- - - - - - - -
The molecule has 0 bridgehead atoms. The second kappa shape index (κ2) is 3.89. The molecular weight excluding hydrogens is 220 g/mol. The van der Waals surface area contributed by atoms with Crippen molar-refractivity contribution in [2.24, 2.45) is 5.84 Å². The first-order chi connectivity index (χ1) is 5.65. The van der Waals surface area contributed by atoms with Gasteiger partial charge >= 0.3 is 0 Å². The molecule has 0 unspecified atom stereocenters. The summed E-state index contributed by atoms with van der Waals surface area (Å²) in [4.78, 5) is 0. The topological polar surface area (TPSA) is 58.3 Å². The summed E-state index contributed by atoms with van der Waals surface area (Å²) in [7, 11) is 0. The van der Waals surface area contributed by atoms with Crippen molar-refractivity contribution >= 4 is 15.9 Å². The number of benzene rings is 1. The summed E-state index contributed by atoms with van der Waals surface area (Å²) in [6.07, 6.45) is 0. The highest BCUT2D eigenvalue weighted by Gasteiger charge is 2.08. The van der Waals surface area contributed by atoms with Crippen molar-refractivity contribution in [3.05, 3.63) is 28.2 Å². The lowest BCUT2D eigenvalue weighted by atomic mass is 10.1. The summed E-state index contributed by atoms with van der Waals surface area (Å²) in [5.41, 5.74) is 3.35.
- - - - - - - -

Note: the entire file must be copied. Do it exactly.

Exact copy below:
The molecule has 0 bridgehead atoms. The second kappa shape index (κ2) is 3.89. The molecular weight excluding hydrogens is 220 g/mol. The van der Waals surface area contributed by atoms with Crippen molar-refractivity contribution in [2.24, 2.45) is 5.84 Å². The first-order chi connectivity index (χ1) is 5.65. The van der Waals surface area contributed by atoms with Gasteiger partial charge >= 0.3 is 0 Å². The molecule has 0 unspecified atom stereocenters. The summed E-state index contributed by atoms with van der Waals surface area (Å²) in [4.78, 5) is 0. The topological polar surface area (TPSA) is 58.3 Å². The summed E-state index contributed by atoms with van der Waals surface area (Å²) in [7, 11) is 0. The van der Waals surface area contributed by atoms with Crippen molar-refractivity contribution >= 4 is 15.9 Å². The number of benzene rings is 1. The summed E-state index contributed by atoms with van der Waals surface area (Å²) in [6.07, 6.45) is 0. The highest BCUT2D eigenvalue weighted by Gasteiger charge is 2.08. The van der Waals surface area contributed by atoms with Crippen molar-refractivity contribution in [3.05, 3.63) is 28.2 Å². The lowest BCUT2D eigenvalue weighted by atomic mass is 10.1. The summed E-state index contributed by atoms with van der Waals surface area (Å²) in [5.41, 5.74) is 3.35.